- Project Coordinator:Hashim Sarkis, Sandra Frem
- Design Team:Boulos Douaihy, Wissam Chaaya, Pablo Roquero, Rola Idris, Helena Briones, Carla Saad, Sama El Saket, Jonathan A. Scelsa, Cynthia Gunadi, Penn Ruderman, Chris Johnson, Alex Mecattaf
- Landscape:Nayla Al‐Akl
- Contractor:Roger Stephan, Jack Chahla
- Site Area:1667m2
- Client:Municipality of Jbeil/Byblos
Text description provided by the architects. Hashim Sarkis was awarded the commission of the new Byblos Town Hall after an anonymous open competition. Byblos, one of the oldest continuously inhabited cities in the world and a World Heritage Site, has been growing outside the historic city bounds to the point where most of the city’s population now lives in the city’s suburbs. Boasting a historic harbor, two crusader castles, several historic churches and mosques in addition to an extensive Phoenician, Hellenistic and Roman heritage, the city is the most visited tourist site in Lebanon.
In an effort to re‐center the city, the new town hall site was chosen at the interchange of the north south highway that separates the city from its eastern suburbs, in a public park and near a tourist information area. The building is broken down into three large blocks that span over the park, each housing a different component of the program, the gaps between them bringing light into the park and the buildings. The park as well as the ground floor of the complex are maintained open to the public. The three blocks are carried by the circula on cores to the east and a long wall to the west that acts as a noise barrier with the highway. To protect from noise and heat, the blocks are closed to the outside and clad with sand stone, the “official stone” of the city. The offices are open to the spaces between the blocks with the facades clad in aluminum louvers that turn horizontally to become pergolas over the park that weave between the blocks.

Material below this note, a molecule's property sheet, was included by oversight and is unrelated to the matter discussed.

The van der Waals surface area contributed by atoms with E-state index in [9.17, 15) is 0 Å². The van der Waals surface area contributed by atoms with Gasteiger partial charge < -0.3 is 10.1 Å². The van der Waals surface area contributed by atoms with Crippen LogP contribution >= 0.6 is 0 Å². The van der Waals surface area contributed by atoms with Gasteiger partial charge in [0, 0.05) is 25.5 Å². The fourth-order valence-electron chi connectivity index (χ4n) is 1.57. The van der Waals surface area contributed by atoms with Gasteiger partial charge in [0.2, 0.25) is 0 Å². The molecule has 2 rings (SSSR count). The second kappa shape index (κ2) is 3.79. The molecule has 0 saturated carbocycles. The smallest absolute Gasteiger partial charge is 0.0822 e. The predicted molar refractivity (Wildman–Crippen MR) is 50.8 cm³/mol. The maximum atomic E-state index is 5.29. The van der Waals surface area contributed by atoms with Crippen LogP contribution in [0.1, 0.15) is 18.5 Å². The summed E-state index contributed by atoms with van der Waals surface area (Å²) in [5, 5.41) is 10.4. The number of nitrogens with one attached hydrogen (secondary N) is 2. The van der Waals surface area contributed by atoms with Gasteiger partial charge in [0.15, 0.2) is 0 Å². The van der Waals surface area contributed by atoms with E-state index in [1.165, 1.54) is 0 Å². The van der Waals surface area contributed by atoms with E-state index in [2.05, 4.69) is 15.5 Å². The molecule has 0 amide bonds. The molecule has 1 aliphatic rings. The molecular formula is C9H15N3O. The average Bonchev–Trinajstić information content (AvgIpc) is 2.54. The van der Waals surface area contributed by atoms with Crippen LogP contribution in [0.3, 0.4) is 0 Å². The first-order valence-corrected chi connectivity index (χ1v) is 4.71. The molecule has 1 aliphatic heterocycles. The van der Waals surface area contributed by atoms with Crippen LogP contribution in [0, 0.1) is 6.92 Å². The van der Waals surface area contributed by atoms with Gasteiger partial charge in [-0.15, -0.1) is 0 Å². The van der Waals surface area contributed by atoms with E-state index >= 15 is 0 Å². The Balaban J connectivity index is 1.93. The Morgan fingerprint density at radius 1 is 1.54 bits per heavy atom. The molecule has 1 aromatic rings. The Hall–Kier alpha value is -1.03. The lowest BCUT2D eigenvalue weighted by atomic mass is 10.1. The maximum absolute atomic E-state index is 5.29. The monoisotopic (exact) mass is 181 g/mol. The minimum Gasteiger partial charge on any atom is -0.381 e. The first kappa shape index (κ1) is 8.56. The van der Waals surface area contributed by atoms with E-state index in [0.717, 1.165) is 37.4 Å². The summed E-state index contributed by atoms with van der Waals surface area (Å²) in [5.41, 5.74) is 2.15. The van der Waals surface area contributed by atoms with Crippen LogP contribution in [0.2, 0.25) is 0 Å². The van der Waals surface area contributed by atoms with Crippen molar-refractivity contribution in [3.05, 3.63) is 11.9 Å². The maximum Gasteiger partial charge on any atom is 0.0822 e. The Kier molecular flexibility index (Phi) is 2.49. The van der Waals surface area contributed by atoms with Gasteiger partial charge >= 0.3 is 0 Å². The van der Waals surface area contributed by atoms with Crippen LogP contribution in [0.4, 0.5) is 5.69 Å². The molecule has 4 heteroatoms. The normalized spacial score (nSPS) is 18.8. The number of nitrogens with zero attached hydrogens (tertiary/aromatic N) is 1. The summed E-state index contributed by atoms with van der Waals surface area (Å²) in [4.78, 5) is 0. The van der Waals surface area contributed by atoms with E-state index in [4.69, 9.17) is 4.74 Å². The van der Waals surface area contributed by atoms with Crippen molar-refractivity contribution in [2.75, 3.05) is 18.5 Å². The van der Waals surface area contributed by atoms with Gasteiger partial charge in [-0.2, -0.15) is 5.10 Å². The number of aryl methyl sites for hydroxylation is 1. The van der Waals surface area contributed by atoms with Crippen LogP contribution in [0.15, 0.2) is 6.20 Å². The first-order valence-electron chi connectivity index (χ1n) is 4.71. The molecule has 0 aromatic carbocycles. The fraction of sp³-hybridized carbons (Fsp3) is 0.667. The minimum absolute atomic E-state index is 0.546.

A future urban design scheme will include a pedestrian bridge over the highway to connect between both sides of the park and between the older and newer parts of the city. Each of the three volumes contains a component of the program, namely offices for three en es sharing the building: the municipal departments, the municipal council offices, and an interactive museum for the . alphabet, that also provides a multi purpose hall for the town. The volumes are at once separated from each other and connected at the ground level. The glass‐enclosed ground floor level combines the common spaces of the program: entrances, informa on, city cashier, cafeteria and exhibition space. Technical programs and the police department are located within the constructed base, at the level of the park.
The municipality is built out of reinforced concrete. Each volume’s structure consists of the core, two columns to the west embedded in the noise barrier and in the case of the two longer boxes, two additional columns. The spaces of the boxes are le open and clear for maximum flexibility. In order to avoid the unpredictable patterns of sandstone and to express the monolithic nature of the stone pieces, the stones were cut into thin strips of 7 cms wide and a variety of lengths. They were ten separated into four shades and then assembled on the façade following a pixelated pattern of yellow travertine. On the inner face of the lobby, a mural representing a geometric abstraction of the Phoenician alphabet introduces one of different forms of expression between art and calligraphy that the building’s architecture hosts.